Not so fast.
Aurora City Council members pulled a bullying bait-and-switch scheme last week, taking a bite out of common sense and their own credibility.
For over a year, the city has been agonizing over a comprehensive reworking of its animal and pet regulations.
The city has held focus groups, study groups, surveys and gone over every word of Aurora’s animal control ordinances.
In November, Aurora lawmakers pushed through a new bill that was touted by all because it worked to better track unruly and dangerous dogs and ensure they were either successfully restrained by their owners, or removed from the city.
What city lawmakers didn’t do in November is end the city’s 15-year-old ban on pit bulls.
From the day it was enacted, the measure has been controversial. The controversy has paralleled the national debate about the wisdom, and success, of banning certain dog breeds associated with injuring people or other pets.
After years of controversy and sporadic pit-bull attacks in Aurora, the pit-bull ban was sent to voters for ratification in 2014. Voters overwhelmingly supported upholding the ban.
By leaving a slightly modified version of the pit bull ban in the revamped animal control law, proponents of a new ordinance garnered solid support from the city council when it was adopted on Nov. 2.
But last week, a group of city lawmakers suddenly proposed not just ending the pit-bull ban, but doing it without going to voters.
The move is devoid of reliable evidence, and it smacks of charlatan politics.
The problem with the pit bull debate is mostly one of semantics. Even as the Aurora ban was created, it was clear there was no solid evidence showing that pit bulls as a breed were “more dangerous” than other breeds in that they were more likely to attack people or other pets. What was indisputable was that in Aurora, across the state and across the nation, the most horrific attacks were caused by pit-bull-like breeds.
In Aurora, lawmakers listened to hours of testimony from people who were seriously maimed by pit bulls. Most pit-bull victims were injured or killed pets.
Just as Aurora was preparing to vote on whether to uphold the city ban in 2014, a particularly violent attack made headlines.
A 10-year-old dachshund was killed by a pit bull inside a convenience store in Englewood. The dachshund was on a leash, inside the store, and its owner was in a powered scooter. The pit bull had escaped its nearby owner’s yard and spotted the little dog through the glass door of the convenience store. Somehow, the pit bull got inside, grabbed the dog, dragged it and the owner in her scooter, still hanging onto the dog’s leash.
It was a horrifying, bloody attack. Despite several people screaming at the pit bull, then pouring hot coffee on it, then pouring scalding water on it, then hitting it with a piece of lumber, the pit bull would not relent. It killed the dachshund and would not let go of it. Compelling are these unique stories involving how dangerous these dogs are when they attack, and how their attacks differ from those of other dogs.
There were numerous of them like that in Aurora. Pit bulls busting through screen doors to kill a small dog being walked in front of its house. A pit bull mauling the arm on a child.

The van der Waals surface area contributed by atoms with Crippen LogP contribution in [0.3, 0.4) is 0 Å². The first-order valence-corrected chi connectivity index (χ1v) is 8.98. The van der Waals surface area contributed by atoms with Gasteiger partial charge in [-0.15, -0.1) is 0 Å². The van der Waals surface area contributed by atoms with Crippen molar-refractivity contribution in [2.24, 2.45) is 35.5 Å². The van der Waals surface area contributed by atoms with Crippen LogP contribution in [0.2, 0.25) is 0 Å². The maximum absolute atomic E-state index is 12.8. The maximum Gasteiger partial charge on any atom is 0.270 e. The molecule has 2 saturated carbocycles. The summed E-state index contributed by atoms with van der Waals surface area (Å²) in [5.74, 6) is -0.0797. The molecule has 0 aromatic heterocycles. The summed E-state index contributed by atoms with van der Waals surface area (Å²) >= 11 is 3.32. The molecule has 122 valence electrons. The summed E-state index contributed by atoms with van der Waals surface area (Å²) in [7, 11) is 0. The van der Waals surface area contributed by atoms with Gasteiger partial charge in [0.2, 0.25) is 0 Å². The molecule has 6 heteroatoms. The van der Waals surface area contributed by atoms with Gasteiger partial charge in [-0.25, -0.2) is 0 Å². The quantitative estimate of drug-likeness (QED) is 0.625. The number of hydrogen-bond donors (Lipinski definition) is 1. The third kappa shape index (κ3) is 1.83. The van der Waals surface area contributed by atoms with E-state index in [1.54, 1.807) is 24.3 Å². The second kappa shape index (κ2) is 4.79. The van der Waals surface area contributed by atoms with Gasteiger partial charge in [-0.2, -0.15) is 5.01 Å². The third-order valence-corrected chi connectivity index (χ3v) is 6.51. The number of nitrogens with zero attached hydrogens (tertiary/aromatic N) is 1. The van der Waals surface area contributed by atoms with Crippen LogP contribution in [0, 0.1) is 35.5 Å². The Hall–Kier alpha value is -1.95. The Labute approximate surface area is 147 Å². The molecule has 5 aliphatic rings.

The argument has never been about some dogs being potentially dangerous, it’s been about preventing lethal attacks that are too often associated with certain breeds.
That’s where reliable experts and associations have come forward. The problem has always been identifying what is and isn’t a pit bull, eventually drawing on often inconclusive DNA tests. And the bigger problem has been with enforcement.
But the argument has also been awash in pseudo-science from animal aficionados, often employees of animal care or rescue centers, not scientists, not researchers. They are no substitute for solid research.
It is ludicrous for proponents of ending the ban to say that dog breeds are not associated with dog behaviors. Any real expert understands that the very nature of diverse dog breeds comes from hundreds of years of people working to capitalize on various breed behaviors.
What’s unclear is why some breeds, associated with what most people refer to as pit bulls, are connected to such serious and lethal damage when they attack. It is not disputed that they are capable of such carnage, and that more extreme cases over the past several years were associated with pit-bull like breeds.
Aurora, like many cities, rushed to create laws and inadvertently created problems in identifying these animals and restricting them. What the public was told during the past year is that the comprehensive animal control law passed in November works to remedy that, in conjunction with the ban.
City lawmakers should first let the new law and regulations take effect before sneaking in additional regulations, which might have squelched support for the larger ordinance. At the very least, city lawmakers should hold off on unilaterally killing the measure and allow voters to decide the issue, just like they did last month in Denver.
There have been cursory surveys about dog ban preferences in Aurora. Those are no substitute for scientific polls and certainly no excuse to do an end run on the undeniable preference of voters just six years ago.
The most consistent story told by owners of pit bulls who attacked and maimed people or other pets, is about how surprised they were at the dog’s violent and unexpected behavior.
No more surprises. Pull back on ending the ban.